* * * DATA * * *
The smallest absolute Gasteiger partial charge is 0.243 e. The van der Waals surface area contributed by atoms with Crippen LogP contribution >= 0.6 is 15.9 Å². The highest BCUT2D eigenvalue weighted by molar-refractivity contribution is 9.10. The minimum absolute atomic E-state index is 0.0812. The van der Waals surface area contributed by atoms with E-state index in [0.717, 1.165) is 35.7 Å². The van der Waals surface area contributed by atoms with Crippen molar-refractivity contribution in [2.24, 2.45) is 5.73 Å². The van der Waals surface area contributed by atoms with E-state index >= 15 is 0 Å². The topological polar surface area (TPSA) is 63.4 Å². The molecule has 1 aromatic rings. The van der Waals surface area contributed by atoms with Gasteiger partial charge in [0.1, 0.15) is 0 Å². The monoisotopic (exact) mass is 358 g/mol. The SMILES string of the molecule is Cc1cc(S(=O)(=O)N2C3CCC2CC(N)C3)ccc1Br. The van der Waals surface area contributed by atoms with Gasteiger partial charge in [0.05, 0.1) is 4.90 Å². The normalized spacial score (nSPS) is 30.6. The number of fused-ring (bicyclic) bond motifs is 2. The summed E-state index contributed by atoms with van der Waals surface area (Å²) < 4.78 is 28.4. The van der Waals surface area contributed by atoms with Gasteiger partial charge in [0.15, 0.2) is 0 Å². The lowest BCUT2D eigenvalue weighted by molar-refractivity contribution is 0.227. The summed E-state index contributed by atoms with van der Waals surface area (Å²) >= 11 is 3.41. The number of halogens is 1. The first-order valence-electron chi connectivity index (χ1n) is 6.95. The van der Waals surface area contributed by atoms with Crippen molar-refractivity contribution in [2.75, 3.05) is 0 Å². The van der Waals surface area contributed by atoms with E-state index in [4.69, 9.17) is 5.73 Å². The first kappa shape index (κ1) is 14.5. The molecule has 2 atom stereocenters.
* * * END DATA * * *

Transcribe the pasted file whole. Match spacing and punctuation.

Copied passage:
The smallest absolute Gasteiger partial charge is 0.243 e. The van der Waals surface area contributed by atoms with Crippen LogP contribution >= 0.6 is 15.9 Å². The highest BCUT2D eigenvalue weighted by molar-refractivity contribution is 9.10. The minimum absolute atomic E-state index is 0.0812. The van der Waals surface area contributed by atoms with E-state index in [0.717, 1.165) is 35.7 Å². The van der Waals surface area contributed by atoms with Crippen molar-refractivity contribution in [2.24, 2.45) is 5.73 Å². The van der Waals surface area contributed by atoms with E-state index >= 15 is 0 Å². The topological polar surface area (TPSA) is 63.4 Å². The molecule has 1 aromatic rings. The van der Waals surface area contributed by atoms with Gasteiger partial charge in [0.1, 0.15) is 0 Å². The monoisotopic (exact) mass is 358 g/mol. The SMILES string of the molecule is Cc1cc(S(=O)(=O)N2C3CCC2CC(N)C3)ccc1Br. The van der Waals surface area contributed by atoms with Gasteiger partial charge in [0.05, 0.1) is 4.90 Å². The normalized spacial score (nSPS) is 30.6. The number of fused-ring (bicyclic) bond motifs is 2. The summed E-state index contributed by atoms with van der Waals surface area (Å²) < 4.78 is 28.4. The van der Waals surface area contributed by atoms with Gasteiger partial charge in [0.15, 0.2) is 0 Å². The lowest BCUT2D eigenvalue weighted by molar-refractivity contribution is 0.227. The summed E-state index contributed by atoms with van der Waals surface area (Å²) >= 11 is 3.41. The number of halogens is 1. The first-order valence-electron chi connectivity index (χ1n) is 6.95. The van der Waals surface area contributed by atoms with Crippen molar-refractivity contribution in [2.75, 3.05) is 0 Å². The van der Waals surface area contributed by atoms with E-state index in [4.69, 9.17) is 5.73 Å². The first kappa shape index (κ1) is 14.5. The molecule has 2 atom stereocenters.